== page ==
A New York judge has agreed not to send Queenslander Daniel Tzvetkoff back to jail, but he will have to forfeit $US13 million.

Australian computer whiz Daniel Tzvetkoff, who helped shut down the multi-billion dollar US online gambling industry when he became a prosecution witness, has avoided a jail sentence.

Tzvetkoff, 31, was sentenced in a New York court on Wednesday to time already served.

He was also ordered to forfeit $US13 million ($A14 million), but is free to return to Australia as there will be no supervised release.

Tzvetkoff was originally facing a 75-year term in the US for bank fraud, money laundering and conspiracy to operate an illegal gambling business when arrested in a Las Vegas casino in 2010, but his fortune changed when he became an informant for US prosecutors.

A probation report recommended Tzvetkoff serve between six and 12 months jail.

US District Court Judge Lewis Kaplan agreed with Tzvetkoff’s lawyer, Robert Goldstein, the Australian should only be sentenced to the four months in prison in Las Vegas and Brooklyn he already endured after his arrest.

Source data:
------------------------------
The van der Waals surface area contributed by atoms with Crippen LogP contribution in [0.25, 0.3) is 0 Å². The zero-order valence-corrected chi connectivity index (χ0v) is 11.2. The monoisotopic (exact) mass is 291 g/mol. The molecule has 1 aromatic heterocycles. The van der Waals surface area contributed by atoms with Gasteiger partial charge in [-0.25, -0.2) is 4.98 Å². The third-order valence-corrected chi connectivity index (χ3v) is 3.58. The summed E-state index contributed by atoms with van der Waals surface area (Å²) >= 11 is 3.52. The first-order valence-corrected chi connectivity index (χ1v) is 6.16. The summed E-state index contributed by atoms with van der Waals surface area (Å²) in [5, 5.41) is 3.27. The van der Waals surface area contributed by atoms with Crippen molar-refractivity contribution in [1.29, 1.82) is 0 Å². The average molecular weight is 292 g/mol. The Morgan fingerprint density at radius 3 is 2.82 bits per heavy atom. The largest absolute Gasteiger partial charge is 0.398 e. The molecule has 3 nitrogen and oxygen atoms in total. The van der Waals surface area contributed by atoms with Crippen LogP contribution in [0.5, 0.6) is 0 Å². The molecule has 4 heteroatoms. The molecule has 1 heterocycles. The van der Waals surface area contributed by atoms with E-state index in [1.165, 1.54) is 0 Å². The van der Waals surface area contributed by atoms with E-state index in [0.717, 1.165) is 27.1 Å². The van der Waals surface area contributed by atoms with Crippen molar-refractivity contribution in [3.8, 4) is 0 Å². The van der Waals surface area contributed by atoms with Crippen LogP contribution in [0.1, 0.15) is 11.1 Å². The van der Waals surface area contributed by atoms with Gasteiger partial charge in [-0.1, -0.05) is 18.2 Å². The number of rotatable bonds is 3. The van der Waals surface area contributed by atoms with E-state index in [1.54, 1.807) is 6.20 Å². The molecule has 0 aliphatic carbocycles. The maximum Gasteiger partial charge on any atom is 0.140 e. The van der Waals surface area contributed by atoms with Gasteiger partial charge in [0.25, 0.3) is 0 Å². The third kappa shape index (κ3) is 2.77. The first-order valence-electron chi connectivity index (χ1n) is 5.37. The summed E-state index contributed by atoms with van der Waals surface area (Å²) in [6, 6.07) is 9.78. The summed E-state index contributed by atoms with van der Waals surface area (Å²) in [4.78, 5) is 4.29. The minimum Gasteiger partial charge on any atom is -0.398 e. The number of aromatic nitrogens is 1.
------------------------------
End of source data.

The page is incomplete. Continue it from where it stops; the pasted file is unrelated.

Tzvetkoff’s Queensland online processing company, Intabill, illegally processed more than $US1 billion in US transactions for online gambling websites PokerStars, Full Tilt Poker and Absolute Poker, according to court documents.

He was able to quickly amass an estimated personal fortune of $A82 million.

Tzvetkoff owned a $US27 million mansion on Queensland’s Gold Coast, exotic sports cars and his own V8 Supercar racing team.

Less than a year after Tzvetkoff agreed to work with prosecutors, the US authorities shut down the US operations of PokerStars, Full Tilt Poker and Absolute Poker.

Tzvetkoff will be free to return to Australia where he has a job as chief technical officer at “a respectable organisation”.